The adventures of Wonder Woman prove it. Little girls have always had a secret desire to be just as powerful as their male counterparts. Ruffles and frills are okay -up to a point. That’s where She-Ra and Catra take over. Princess Adora and the Jealous Beauty – the latest (and first female) entries into the “Masters of the Universe” by Mattel -are archenemies, but they don’t do their fighting like Krystal and Alexis. They slug it out, He Man-style.

And to help the expanding “Masters of the Universe” crew get around this year, there’s a fleet of new vehicles waiting. The action figures, fortresses and vehicles range from $2.95 to $49.95. Provided by Sanger Harris and Toys R Us.



LADY OF THE ’80S



Originally Mattel’s Barbie was kind of a stick-in-the-mud. She only bent at the waist and had a limited wardrobe. But she was generous and shared her clothes with her pal Midge (remember her?). Over the years, Barbie and the gang loosened up, and before long, she was into aerobics and California tans. Her every joint moved, affording her infinite entanglements with her surf buddy Ken. Barbie’s wardrobe also took a turn for the better. The wardrobe underwent a metamorphosis to include designer gowns with matching shoes and purses. And at the ripe old age of 26, Barbie has blossomed into the thoroughly modern working woman. She’s got it all: a personal computer, a coordinated business wardrobe, an hour-glass figure and an understanding man. Her “Home In Office” is $29.95 at Sanger Harris.



FAST CASH



Toys reflect more about our society than we’d like to think. The real world doesn’t stop at the door of the playroom and neither does the new Buddy L. Credit Card Bank. Kids learn early the value their parents place on a fast-cash credit card. Now they can live on the financial edge too, making deposits to and withdrawals from a very modern piggy bank. The Credit Card Bank even comes equipped with a calculator so big spenders can keep track of their moolah. The Credit Card Bank retails for about $16. Also new from Buddy L. this year is the Electronic Cash Register, with a real calculator and seven functions. Provided by Buddy L.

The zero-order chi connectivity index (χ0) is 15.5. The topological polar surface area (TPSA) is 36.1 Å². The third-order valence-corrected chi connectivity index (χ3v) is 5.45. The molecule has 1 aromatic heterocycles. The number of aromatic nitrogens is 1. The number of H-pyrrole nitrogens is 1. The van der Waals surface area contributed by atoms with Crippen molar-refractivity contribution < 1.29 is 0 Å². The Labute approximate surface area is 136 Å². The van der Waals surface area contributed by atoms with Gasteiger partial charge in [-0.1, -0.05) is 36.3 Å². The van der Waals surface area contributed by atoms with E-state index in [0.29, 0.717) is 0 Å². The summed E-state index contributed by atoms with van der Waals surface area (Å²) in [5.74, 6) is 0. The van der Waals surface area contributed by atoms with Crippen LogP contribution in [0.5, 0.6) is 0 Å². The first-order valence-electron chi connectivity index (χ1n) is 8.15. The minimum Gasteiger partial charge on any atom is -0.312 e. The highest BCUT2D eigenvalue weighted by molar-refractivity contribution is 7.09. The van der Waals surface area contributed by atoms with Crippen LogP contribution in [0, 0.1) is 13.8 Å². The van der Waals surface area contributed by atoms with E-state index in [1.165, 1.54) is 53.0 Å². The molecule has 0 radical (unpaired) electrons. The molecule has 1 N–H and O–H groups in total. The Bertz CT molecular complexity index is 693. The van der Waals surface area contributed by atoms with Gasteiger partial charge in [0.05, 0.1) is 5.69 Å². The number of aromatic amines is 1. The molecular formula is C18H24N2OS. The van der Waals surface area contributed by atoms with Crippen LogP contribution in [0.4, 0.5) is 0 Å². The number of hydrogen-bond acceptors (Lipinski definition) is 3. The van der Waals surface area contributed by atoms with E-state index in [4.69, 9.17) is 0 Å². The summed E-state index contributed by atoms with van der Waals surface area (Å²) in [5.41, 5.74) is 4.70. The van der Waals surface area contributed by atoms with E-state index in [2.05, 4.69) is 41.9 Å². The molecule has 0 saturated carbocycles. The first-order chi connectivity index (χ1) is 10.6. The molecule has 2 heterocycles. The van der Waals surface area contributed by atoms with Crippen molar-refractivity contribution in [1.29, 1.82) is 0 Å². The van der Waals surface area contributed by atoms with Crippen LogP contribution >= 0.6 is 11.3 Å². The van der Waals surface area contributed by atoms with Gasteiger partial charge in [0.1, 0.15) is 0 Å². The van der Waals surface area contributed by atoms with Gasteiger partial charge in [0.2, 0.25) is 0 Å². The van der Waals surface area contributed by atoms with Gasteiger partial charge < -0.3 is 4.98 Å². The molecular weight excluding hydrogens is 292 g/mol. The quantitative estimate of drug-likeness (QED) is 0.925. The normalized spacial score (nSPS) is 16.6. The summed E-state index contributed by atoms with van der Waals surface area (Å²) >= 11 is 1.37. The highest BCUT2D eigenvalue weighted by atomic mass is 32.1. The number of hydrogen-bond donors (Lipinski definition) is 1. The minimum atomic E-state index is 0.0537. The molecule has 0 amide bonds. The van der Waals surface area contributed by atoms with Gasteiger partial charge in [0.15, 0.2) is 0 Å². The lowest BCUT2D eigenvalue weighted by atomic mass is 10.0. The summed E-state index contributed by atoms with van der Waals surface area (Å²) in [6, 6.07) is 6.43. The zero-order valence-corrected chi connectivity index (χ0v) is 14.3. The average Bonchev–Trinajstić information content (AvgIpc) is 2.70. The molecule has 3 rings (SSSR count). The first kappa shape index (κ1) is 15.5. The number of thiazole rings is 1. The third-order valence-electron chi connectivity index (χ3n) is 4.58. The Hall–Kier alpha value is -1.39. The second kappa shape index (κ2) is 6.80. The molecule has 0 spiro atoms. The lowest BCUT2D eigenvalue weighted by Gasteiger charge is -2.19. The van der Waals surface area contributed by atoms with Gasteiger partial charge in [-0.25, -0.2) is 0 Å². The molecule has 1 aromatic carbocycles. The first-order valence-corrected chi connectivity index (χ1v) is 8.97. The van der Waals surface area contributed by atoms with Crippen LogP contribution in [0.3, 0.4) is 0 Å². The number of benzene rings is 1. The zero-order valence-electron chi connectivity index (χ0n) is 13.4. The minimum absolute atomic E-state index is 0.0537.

BRAIN TWISTERS



You knew it would happen: Stage II, the next step in trivia games. First, answer a series of trivia questions and then discover what the answers have in common. The fewer guesses, the more points.

You hoped it wouldn’t happen: The Duran Duran Game, a board game that details the rock band’s adventures.

It happened: Mr. No Respect is still fighting for a little decency -this time in a nerve-wracking number-stacking game that involves four players and a lot of little black tiles.

But how did it happen? Scotland Yard, a detective game for mystery buffs. One player is Mr. X who is trying to evade the other players who work together as a detective team. Players move on a map of London, using tickets to travel by bus, taxi or subway. Games, priced from $10.97 to $26.97, are available at Toys R Us.

JUNGLE MENAGERIE



Little girls and boys may abandon their baby dolls and dump trucks along the road to adulthood but, for many, a fascination with stuffed animals will follow them through life. And we’re not just talking Snoopies and teddy bears.

The pink elephant aficionados are making room for the “serious” connoisseur and the ranks of stuffed animaldom are overflowing. Witness the proliferation of the furry creatures, from dimestore shelves to specialty shops like Kingdom of Kamar at Meadow Central.

This year, the manufacturers of many stuffed animals have taken on several animal preservation causes by donating percentages of their proceeds to various animal funds. Determined Productions of California has come out with a line of 11 stuffed animals depicting several endangered species. A portion of the proceeds from the purchase of a Bengal tiger, snow leopard, orangutan, panda or polar bear, goes to the World Wildlife Fund to aid in their efforts to preserve these species for future generations.

The animals from the Endangered Wildlife collection, available at Sanger Harris, range in price from $12 to $70.